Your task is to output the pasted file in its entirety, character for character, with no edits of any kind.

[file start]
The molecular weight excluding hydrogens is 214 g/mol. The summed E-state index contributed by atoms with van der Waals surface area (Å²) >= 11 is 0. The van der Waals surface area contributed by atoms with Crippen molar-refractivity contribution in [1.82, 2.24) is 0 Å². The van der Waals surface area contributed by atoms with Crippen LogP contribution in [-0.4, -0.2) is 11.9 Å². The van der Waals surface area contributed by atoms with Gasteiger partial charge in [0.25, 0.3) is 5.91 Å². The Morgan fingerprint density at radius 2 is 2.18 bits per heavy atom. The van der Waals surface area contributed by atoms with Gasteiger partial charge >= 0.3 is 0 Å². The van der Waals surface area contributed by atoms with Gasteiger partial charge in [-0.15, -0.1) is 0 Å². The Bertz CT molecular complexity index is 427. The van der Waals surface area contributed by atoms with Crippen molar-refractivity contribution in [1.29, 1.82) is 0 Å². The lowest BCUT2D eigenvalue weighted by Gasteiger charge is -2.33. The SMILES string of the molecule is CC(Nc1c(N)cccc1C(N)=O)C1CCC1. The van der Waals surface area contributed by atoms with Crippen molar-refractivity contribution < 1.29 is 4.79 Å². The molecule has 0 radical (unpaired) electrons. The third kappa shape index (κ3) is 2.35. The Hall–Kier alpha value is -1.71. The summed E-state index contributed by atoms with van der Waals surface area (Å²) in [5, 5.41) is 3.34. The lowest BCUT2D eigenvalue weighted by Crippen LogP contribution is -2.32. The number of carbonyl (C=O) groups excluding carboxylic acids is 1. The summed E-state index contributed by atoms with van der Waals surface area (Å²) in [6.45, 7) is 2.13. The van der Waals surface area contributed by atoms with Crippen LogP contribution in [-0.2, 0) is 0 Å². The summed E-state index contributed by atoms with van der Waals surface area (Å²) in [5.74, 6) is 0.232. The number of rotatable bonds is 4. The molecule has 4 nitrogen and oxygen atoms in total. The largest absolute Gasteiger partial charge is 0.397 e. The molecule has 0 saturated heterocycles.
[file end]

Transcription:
The molecular weight excluding hydrogens is 214 g/mol. The summed E-state index contributed by atoms with van der Waals surface area (Å²) >= 11 is 0. The van der Waals surface area contributed by atoms with Crippen molar-refractivity contribution in [1.82, 2.24) is 0 Å². The van der Waals surface area contributed by atoms with Crippen LogP contribution in [-0.4, -0.2) is 11.9 Å². The van der Waals surface area contributed by atoms with Gasteiger partial charge in [0.25, 0.3) is 5.91 Å². The Morgan fingerprint density at radius 2 is 2.18 bits per heavy atom. The van der Waals surface area contributed by atoms with Gasteiger partial charge >= 0.3 is 0 Å². The van der Waals surface area contributed by atoms with Gasteiger partial charge in [-0.15, -0.1) is 0 Å². The Bertz CT molecular complexity index is 427. The van der Waals surface area contributed by atoms with Crippen molar-refractivity contribution in [1.29, 1.82) is 0 Å². The lowest BCUT2D eigenvalue weighted by Gasteiger charge is -2.33. The SMILES string of the molecule is CC(Nc1c(N)cccc1C(N)=O)C1CCC1. The van der Waals surface area contributed by atoms with Crippen molar-refractivity contribution < 1.29 is 4.79 Å². The molecule has 0 radical (unpaired) electrons. The third kappa shape index (κ3) is 2.35. The Hall–Kier alpha value is -1.71. The summed E-state index contributed by atoms with van der Waals surface area (Å²) in [5, 5.41) is 3.34. The lowest BCUT2D eigenvalue weighted by Crippen LogP contribution is -2.32. The number of carbonyl (C=O) groups excluding carboxylic acids is 1. The summed E-state index contributed by atoms with van der Waals surface area (Å²) in [6.45, 7) is 2.13. The van der Waals surface area contributed by atoms with Crippen LogP contribution in [-0.2, 0) is 0 Å². The summed E-state index contributed by atoms with van der Waals surface area (Å²) in [5.74, 6) is 0.232. The number of rotatable bonds is 4. The molecule has 4 nitrogen and oxygen atoms in total. The largest absolute Gasteiger partial charge is 0.397 e. The molecule has 0 saturated heterocycles.